Once you hire a contract lawyer, whether for a designated number of hours or a specific project, do you know whether that lawyer is covered under your errors and omissions insurance policy? Often, policies are written to include all the attorneys you hire after your policy commencement date up to the end of that policy term period. Then, your premium is based for the following year on the higher number of lawyers now on staff.
But, the question remains, are you covered for what is, in essence, a part-time employee. Check with your broker; read your policy. Make sure you know the answer. Many lawyers require that their contract lawyers specifically name them on their policies with an endorsement. Of course, remember that most policies are claims-made policies, not occurrence policies. So, your policy must be written in such a way as to cover negligence asserted in the current period though the alleged negligence was committed by your contract lawyer in an earlier period and is no longer present. Ask. Be sure.
Most of us can notice when something “isn’t right” with our bodies, and we often are quick to jump to a conclusion about the cause. Yet what we perceive to be the problem, and the reality behind it, may be much different.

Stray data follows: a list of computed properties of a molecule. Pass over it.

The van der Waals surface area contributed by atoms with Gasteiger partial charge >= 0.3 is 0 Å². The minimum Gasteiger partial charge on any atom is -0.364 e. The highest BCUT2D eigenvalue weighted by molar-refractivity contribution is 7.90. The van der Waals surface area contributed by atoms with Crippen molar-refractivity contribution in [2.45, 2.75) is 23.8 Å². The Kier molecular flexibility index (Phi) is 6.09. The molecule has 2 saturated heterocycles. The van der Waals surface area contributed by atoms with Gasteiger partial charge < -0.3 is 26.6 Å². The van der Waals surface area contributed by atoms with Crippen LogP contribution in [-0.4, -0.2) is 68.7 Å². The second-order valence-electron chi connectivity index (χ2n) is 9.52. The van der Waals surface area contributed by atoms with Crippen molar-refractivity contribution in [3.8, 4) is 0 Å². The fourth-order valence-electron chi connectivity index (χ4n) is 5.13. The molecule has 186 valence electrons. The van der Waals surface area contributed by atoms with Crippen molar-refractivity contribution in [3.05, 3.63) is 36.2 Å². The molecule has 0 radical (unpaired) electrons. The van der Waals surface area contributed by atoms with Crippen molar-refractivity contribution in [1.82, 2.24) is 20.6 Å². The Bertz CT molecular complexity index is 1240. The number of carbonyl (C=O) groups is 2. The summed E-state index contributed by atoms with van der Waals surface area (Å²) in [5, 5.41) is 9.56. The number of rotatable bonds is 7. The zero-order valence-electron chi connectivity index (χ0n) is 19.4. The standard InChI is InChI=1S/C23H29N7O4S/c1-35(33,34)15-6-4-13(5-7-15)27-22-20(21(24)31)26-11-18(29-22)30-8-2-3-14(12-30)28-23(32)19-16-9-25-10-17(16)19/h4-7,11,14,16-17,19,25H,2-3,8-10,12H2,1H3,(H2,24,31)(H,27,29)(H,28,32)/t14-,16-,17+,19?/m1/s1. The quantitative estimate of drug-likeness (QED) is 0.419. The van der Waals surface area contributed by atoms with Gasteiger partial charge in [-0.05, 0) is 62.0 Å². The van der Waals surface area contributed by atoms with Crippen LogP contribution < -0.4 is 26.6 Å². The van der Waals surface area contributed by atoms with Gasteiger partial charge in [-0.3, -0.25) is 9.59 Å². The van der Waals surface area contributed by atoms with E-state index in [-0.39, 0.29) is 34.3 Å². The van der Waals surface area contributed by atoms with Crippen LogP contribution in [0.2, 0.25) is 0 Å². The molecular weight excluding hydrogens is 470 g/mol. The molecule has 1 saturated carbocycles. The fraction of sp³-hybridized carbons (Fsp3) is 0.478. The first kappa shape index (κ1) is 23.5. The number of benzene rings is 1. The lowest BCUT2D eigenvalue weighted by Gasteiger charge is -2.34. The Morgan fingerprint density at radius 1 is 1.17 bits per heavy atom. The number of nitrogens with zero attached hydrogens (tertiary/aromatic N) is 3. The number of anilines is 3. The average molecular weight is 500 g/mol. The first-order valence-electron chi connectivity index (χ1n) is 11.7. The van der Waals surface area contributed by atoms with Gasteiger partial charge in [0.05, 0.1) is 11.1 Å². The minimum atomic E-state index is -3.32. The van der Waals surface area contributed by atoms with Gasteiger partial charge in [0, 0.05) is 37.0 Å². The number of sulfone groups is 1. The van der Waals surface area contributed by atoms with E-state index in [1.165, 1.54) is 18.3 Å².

A urologist recently shared an example with me, saying that many people come to him to “fix the problem” of an over-active bladder at night. They typically attribute it to a “plumbing” issue that a pill or even surgery can cure. Yet this doctor suggested that, as people age, they sleep less and they’re likely to be awakened more easily by sounds that didn’t disturb them in earlier years – a dog barking, the house creaking. Once they’re awake, they decide to honor the bladder urge so they can go back to sleep. The perception is that there is a physical medical problem. The real cause is the natural aging process and the best “cure” is to accept it.
Transfer this lesson to a law practice. Most lawyers are quick to perceive a problem when there is less money coming in the door. They immediately jump to a conclusion about “the cure” – do more marketing, or raise rates. The reality is that declining revenue typically began long before as a problem with receivables. Generating new work to cover declining revenue simply isn’t the answer. The strategy is to make sure clients know they must pay their bills within 30 days. And the way to do that is specify clear collection terms in the engagement agreement. Lawyers perceive every client as valuable and hate to cut them loose; the reality is that continuing to do work for overdue clients who don’t pay shows those clients are not worth keeping.